Information about Cambodia
Most Cambodians consider themselves to be Khmers, descendants of the Angkor Empire that extended over much of Southeast Asia and reached its
zenith between the 10th and 13th centuries.
Attacks by the Thai and Cham (from present-day Vietnam) weakened the empire, ushering in a long period of decline.
The king placed the country under French protection in 1863 and it became part of French Indochina in 1887.
Following Japanese occupation in World War II,
Cambodia gained full independence from France in 1953.
In April 1975, after a five-year struggle, Communist Khmer Rouge forces captured Phnom Penh
and evacuated all cities and towns.
At least 1.5 million Cambodians died from execution, forced hardships, or starvation during the Khmer Rouge regime under POL POT.
A December 1978 Vietnamese invasion drove the Khmer Rouge into the countryside, began a 10-year Vietnamese occupation, and touched off almost 13 years of civil war.
The 1991 Paris Peace Accords mandated democratic elections and a ceasefire, which was not fully respected by the Khmer Rouge.
UN-sponsored elections in 1993 helped restore some semblance of normalcy under a coalition government.
Factional fighting in 1997 ended the first coalition government, but a second round of national elections in 1998 led to the formation of another coalition government and renewed political stability.
The remaining elements of the Khmer Rouge surrendered in early 1999.
Some of the surviving Khmer Rouge leaders have been tried or are awaiting trial for crimes against humanity by a hybrid UN-Cambodian tribunal supported by international assistance.
Elections in July 2003 were relatively peaceful, but it took one year of negotiations between contending political parties before a coalition government was formed.
In October 2004, King Norodom SIHANOUK abdicated the throne and his son, Prince Norodom SIHAMONI, was selected to succeed him.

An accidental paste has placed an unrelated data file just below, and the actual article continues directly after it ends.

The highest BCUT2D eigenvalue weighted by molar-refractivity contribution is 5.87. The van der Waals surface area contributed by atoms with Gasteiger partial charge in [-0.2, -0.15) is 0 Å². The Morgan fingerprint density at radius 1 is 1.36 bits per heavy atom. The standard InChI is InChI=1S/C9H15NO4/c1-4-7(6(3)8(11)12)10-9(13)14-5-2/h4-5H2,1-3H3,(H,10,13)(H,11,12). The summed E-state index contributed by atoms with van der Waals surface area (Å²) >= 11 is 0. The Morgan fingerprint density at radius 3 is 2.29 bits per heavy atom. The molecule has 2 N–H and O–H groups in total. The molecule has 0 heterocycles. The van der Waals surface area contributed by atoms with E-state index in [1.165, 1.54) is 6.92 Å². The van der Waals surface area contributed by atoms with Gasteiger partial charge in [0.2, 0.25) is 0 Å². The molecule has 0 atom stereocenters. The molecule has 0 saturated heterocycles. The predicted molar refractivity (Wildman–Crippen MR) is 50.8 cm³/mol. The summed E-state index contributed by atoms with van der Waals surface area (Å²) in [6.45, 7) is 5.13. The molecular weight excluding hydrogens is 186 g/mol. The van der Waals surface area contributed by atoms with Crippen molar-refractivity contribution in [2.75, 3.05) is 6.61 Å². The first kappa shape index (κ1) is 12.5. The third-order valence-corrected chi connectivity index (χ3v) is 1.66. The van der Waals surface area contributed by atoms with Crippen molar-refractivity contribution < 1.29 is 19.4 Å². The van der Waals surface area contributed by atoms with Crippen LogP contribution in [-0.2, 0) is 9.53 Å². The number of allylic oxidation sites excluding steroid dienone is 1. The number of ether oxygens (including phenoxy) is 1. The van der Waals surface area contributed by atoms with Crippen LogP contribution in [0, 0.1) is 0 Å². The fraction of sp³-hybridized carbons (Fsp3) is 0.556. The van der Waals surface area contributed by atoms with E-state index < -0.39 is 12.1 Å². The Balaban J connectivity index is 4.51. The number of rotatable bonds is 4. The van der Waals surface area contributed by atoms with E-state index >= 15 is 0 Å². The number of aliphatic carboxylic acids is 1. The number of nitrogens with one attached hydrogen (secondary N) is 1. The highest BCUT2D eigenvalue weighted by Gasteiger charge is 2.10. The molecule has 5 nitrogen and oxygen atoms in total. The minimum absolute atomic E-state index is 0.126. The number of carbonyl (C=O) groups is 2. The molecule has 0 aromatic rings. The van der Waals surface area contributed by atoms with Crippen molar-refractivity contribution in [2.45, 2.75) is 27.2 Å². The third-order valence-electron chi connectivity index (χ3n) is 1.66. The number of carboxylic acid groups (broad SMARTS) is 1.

Local elections were held in Cambodia in April 2007, with little of the pre-election violence that preceded prior elections.
National elections in July 2008 were relatively peaceful.
Above picture: The Throne Hall at the Royal Palace grounds in Phnom Penh. Built in 1917, the building was where the king's confidants, generals, and royal officials once carried out their duties. Today it is used for religious and royal ceremonies, and as a meeting place for guests of the king.
Above picture: Boat house on the Prek Toeuk Sap River in Ream National Park about 18 km (11 mi) from Sihanoukville. The park, which covers approximately 15,000 ha (37,000 acres), was founded by King Norodom SIHANOUK in 1993. It contains about 150 species of birds and has a large monkey population.
Above picture: Boats on Tonle Sap, Cambodia's huge freshwater lake. During the dry season from November to May, the lake is fairly shallow - only about one meter deep - allowing boats to be poled. During the monsoon season, waters from the flooding Mekong River back up raising the lake depth to about nine meters. This annual pulsing over a large floodplain brings in high sediment and nutrient fluxes allowing for rich aquatic diversity. Tonle Sap is one of the most productive inland fisheries in the world.